Category Archives: History

Sunday, September 1

I arose to the sounds of hundreds of galahs, as well as a few butcher birds and noisy minas. Dawn was beautiful, with a pink blush rising up from the end of the valley.

I hiked around for a couple of hours before breakfast, shooting photos—some probably for the third or fourth time. I got shots of Alec and Burt, as well as some of the other hands, and more photos of galahs and the red ranges. At some level, photography feels like a way to hold on to a place.

I had a big breakfast, figuring it could double as my lunch, then I gathered my gear and dragged it to the little bus that would carry me back to Alice Springs. I tried to stay cool and in control, but tears were running down my cheeks as I handed over my bags. I have really loved this place. It’s everything I dream of when I dream of the Red Center, the epitome of old outback Australia. And as long as it took me to get back here, it’s too soon to be leaving. I blurted out, “I don’t want to leave,” then climbed into the bus. I’m sure they must have wondered how I got so attached to the place in just a couple of days, but they could not know the personal history that made it so much more intense than it would have been if this were my first trip to Australia.

Buttermilk Sky

Buttermilk Sky

It was a beautiful drive back to Alice Springs, beneath a splendid buttermilk sky. When I got back to Toddy’s, I checked in, dumped my gear, and then headed into town. Boy, has the Alice changed. The feeling is still there, and I recognized much, but the Todd Street Mall is now an astonishing concentration of larger, more modern places, shopping plazas, offices, and motels (though interrupted, I was grateful to see, by Adelaide House and the John Flynn Memorial Church).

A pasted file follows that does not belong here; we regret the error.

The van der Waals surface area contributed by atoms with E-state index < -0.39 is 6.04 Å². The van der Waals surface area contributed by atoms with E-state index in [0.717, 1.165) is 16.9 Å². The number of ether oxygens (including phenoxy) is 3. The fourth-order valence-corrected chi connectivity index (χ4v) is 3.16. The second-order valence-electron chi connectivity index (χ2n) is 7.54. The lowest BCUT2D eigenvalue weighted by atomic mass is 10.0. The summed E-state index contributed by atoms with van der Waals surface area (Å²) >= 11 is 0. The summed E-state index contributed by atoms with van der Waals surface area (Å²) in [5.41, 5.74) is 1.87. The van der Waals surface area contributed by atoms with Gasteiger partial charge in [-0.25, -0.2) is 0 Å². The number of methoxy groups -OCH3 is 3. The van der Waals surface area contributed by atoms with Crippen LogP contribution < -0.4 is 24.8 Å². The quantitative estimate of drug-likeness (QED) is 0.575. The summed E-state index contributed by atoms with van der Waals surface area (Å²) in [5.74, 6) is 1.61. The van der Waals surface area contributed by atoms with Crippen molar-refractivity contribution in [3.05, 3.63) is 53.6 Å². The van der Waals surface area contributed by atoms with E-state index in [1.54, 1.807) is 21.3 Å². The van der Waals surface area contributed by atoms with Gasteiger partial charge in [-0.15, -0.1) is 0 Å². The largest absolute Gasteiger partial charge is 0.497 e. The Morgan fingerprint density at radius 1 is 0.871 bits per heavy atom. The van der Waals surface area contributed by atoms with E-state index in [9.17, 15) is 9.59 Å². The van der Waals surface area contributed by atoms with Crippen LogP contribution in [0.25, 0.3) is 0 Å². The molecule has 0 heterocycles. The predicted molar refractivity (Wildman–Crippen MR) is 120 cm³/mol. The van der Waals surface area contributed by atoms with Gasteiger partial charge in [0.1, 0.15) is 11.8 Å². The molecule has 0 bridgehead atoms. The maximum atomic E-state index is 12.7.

The Stuart Arms has been torn down, and a glass and steel shopping mall has replaced it. I did discover one good thing, however, and that is that on the second story of this new structure there is a nice museum of Northern Territory/arid regions natural history: rocks, fossils, mammals, birds, reptiles, plants, insects, and heaps of aboriginal artifacts, from old boomerangs to a lovely display of Albert Namatjira paintings.

Albert Namatjira
Australians will have heard of Albert Nmatjira, and those who have read my book, Waltzing Australia, may remember the biography I included of the great artists, but for others who may not know the man or his work, Namatjira was a splendidly talented Aboriginal artist who better than just about anyone else captured the beauty and spirit of the Red Center in his watercolors. He became famous but was always torn between the European culture where he was a celebrity and the culture in which he was raised. He passed away in 1959, but he is still celebrated in Australia. In this video, in addition to giving background on Namatjira and showing some of his paintings, the creation of a play about his life is also discussed.

If you want to see more of Namatjira’s paintings, here’s a site that includes many of them.

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August 30, part 3

Old Homestead interior

Old Homestead interior


Around 9 o’clock, we gathered in the homestead lounge to hear Alec tell us tales of the settling of this area, and about some local Aboriginal customs. He had lots of Aboriginal artifacts: hunting and fighting sticks, shields, coolamons, spear and woomera, digging sticks, and didgeridoos. What made the evening even more fascinating was Alec himself. He’s half Scottish and half Aborigine. His great-grandfather was John Ross, who explored this area, and for whom Ross River is named. (Alec is Alec Ross.)